Last Thursday, the Environmental Protection Agency released its proposed rule for the 2013 Renewable Fuel Standard (“RFS2”) volume obligations. Every year the EPA is required to determine and publish the annual volume requirements for each class of renewable fuel that obligated parties will have to comply with for the upcoming year under the RFS2 program. The volumes required under the proposed rule for 2013 are as follows (generally in ethanol equivalent volume): 14 million gallons of cellulosic biofuel, 1.28 billion gallons of biomass-based diesel (actual volume), 2.75 billion gallons of advanced biofuel, and 16.55 billion gallons of renewable fuel. As always the categories are nested and the advanced biofuel volume includes the volumes set for the cellulosic and biomass-based diesel categories. The renewable fuel category accounts for all renewable fuel including traditional corn starch ethanol.

Three of the four categories are consistent with the volumes set forth by statute. The volume for cellulosic biofuel, however, is set by this rule because it must be the lesser of the statutory volume and EPA’s projection of industry production for any given year. As with each ruling prior to this one under the program, EPA set a dramatically lower cellulosic biofuel volume than the statutory volume based on its assessment of the industry’s status. Rather than 1 billion gallons as would otherwise be required by statute, EPA is requiring obligated parties to account for 14 million gallons of cellulosic fuel. Despite the dramatic reduction from the statutory requirement, this is significant because it is an increase over the 2012 standard of 10.45 million gallons that has been the subject of considerable recent controversy.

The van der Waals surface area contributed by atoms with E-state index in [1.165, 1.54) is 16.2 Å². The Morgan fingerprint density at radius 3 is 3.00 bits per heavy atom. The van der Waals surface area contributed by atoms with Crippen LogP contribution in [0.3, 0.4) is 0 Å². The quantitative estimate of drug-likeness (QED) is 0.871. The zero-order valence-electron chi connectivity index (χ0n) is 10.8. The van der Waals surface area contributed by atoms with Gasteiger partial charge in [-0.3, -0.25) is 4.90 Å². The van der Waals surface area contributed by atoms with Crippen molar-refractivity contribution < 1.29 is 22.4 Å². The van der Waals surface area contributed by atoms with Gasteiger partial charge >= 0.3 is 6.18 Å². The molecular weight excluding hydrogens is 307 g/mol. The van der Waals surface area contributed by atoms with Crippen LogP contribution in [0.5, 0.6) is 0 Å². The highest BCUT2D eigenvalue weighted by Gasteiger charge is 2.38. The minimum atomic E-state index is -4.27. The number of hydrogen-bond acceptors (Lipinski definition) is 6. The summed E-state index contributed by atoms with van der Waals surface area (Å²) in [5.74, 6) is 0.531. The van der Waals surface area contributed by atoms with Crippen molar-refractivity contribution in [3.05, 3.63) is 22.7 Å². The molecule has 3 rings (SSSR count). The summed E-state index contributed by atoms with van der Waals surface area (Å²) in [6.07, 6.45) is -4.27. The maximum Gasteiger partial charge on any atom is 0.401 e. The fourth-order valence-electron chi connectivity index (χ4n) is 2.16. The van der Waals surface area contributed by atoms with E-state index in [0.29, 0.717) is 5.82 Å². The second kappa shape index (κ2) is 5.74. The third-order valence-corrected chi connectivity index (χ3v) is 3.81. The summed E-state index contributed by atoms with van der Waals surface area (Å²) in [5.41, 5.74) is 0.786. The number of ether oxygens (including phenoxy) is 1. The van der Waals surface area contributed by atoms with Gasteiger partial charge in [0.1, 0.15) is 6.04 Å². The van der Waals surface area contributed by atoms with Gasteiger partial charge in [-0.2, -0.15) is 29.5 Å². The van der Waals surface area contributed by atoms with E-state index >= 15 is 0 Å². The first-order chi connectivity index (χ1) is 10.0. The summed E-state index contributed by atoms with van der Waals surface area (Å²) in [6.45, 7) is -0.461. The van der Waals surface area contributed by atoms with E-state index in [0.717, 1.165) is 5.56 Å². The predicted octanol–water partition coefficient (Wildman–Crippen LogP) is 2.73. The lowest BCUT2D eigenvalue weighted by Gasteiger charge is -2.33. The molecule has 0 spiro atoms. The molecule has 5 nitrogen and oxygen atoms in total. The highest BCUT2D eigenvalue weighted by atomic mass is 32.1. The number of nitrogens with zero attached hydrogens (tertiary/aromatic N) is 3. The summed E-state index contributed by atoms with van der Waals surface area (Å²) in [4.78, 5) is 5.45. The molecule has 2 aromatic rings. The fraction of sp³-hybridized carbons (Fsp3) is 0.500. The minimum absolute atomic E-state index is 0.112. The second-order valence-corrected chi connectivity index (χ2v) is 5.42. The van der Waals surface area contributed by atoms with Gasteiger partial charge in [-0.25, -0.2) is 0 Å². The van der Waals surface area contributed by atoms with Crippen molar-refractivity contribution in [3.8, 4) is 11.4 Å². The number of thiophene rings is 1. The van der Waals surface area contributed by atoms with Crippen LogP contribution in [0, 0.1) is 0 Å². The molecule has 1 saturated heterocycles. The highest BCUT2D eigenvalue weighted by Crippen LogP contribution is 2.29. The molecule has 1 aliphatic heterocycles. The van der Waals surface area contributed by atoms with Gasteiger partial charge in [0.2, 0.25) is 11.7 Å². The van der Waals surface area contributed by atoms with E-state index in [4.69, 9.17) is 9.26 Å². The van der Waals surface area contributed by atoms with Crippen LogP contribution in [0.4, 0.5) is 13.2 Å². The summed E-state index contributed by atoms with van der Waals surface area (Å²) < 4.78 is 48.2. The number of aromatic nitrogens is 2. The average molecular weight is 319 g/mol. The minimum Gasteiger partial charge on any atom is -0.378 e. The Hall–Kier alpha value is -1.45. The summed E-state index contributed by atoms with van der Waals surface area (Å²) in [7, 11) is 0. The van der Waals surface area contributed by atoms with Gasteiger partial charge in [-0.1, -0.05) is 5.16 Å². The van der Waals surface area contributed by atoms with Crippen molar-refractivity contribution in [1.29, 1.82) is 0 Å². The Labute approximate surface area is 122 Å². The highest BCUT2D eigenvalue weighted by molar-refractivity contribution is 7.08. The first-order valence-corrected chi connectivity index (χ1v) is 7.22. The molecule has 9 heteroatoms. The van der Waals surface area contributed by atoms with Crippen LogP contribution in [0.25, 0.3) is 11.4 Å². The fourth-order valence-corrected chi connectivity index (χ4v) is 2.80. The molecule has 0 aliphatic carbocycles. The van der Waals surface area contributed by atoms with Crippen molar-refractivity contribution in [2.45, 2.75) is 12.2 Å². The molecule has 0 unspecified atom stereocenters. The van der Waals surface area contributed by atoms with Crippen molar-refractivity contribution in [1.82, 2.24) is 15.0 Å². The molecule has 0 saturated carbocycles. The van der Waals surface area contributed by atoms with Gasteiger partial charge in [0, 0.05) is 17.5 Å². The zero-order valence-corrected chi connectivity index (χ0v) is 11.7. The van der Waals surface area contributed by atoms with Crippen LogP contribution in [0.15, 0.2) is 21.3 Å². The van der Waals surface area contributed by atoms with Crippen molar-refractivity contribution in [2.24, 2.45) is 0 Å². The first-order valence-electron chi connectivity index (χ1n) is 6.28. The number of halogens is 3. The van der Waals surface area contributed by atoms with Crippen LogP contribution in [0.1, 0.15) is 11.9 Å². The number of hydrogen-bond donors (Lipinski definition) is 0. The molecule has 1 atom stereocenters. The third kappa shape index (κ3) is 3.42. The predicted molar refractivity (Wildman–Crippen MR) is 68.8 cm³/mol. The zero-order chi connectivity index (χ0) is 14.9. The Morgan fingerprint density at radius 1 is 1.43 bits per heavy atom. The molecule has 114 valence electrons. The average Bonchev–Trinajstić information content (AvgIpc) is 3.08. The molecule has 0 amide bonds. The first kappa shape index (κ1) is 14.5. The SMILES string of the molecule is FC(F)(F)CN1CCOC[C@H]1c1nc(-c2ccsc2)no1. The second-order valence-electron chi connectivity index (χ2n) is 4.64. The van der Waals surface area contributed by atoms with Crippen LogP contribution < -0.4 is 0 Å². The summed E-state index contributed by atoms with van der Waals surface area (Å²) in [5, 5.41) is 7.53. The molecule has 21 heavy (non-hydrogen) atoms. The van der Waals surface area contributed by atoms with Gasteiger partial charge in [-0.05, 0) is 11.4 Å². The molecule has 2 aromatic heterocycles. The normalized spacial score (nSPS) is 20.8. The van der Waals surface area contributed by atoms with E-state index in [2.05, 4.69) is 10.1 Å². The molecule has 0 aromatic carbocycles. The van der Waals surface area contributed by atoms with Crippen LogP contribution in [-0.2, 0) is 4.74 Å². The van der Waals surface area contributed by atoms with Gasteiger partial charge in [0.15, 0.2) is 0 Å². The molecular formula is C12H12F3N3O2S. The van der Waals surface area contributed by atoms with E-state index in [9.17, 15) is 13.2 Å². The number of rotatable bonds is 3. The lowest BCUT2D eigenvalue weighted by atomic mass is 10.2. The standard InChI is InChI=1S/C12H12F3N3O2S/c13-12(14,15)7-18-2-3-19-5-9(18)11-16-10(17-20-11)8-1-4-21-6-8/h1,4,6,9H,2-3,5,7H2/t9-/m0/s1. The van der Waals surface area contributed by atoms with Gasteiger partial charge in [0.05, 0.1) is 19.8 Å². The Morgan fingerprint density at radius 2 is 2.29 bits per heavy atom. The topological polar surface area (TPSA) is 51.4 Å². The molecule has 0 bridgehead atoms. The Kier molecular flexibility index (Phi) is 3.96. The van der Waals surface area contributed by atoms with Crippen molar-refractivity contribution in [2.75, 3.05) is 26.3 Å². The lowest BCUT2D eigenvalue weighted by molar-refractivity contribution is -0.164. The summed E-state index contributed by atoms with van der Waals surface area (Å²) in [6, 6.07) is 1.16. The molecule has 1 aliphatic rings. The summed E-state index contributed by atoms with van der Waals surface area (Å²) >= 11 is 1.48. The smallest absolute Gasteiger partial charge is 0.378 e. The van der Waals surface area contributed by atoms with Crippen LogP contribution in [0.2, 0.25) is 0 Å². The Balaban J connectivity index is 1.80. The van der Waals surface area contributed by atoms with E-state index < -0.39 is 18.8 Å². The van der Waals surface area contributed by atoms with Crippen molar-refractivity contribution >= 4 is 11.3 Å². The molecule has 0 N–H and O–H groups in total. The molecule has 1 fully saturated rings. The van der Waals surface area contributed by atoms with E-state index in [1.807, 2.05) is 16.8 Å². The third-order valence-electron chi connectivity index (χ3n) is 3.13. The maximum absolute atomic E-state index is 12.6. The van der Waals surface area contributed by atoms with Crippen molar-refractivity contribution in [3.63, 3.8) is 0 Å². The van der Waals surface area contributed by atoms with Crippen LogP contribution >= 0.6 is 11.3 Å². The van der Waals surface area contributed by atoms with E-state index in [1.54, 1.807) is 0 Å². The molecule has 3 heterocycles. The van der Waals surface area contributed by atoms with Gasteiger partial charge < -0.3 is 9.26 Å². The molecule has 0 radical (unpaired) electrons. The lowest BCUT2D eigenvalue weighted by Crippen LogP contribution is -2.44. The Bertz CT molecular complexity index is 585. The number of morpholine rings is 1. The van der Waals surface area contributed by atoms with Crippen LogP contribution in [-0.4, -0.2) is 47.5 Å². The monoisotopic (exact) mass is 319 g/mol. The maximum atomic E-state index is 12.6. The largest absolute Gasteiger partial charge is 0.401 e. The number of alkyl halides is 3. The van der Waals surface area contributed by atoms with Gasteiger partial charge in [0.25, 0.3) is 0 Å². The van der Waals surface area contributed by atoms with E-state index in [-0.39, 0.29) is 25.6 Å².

Continue Reading EPA Proposes 2013 RFS2 Volume Obligations

The Environmental Protection Agency (EPA) is exercising its authority and enforcing the requirements of the Clean Air Act’s renewable fuel standard (RFS) program. The EPA issued twenty-four notices of violation on November 7, 2011, to petroleum refiners, importers and exporters of renewable fuel.

Following a filing last month of criminal charges of wire fraud, money

The U.S. Environmental Protection Agency (“EPA”) has released a series of proposed rules relating to the Renewable Fuel Standard (“RFS”). Originally enacted by Congress in the Energy Policy Act of 2005 and expanded by the Energy Independence Act of 2007, the RFS represents the country’s most comprehensive and effective policy in the energy security and

EPA has completed the roll out of the complex RFS2 program by setting renewable fuel quantity requirements for 2011. EPA severely curtailed the cellulosic biofuels standard from 250 million gallons to six million gallons based on limited industry growth. Looking forward to 2012, however, the agency identified a potential surge to 300 million gallons of

My colleague Graham Noyes and Clayton McMartin of Clean Fuels Clearinghouse recently published a white paper on the massive and staggeringly complex revision of the federal Advanced Fuel Standard (RFS) issued by the U.S. Environmental Protection Agency on February 3, 2010. Graham and Clayton describe how this second generation renewable fuel initiative (RFS2) will bring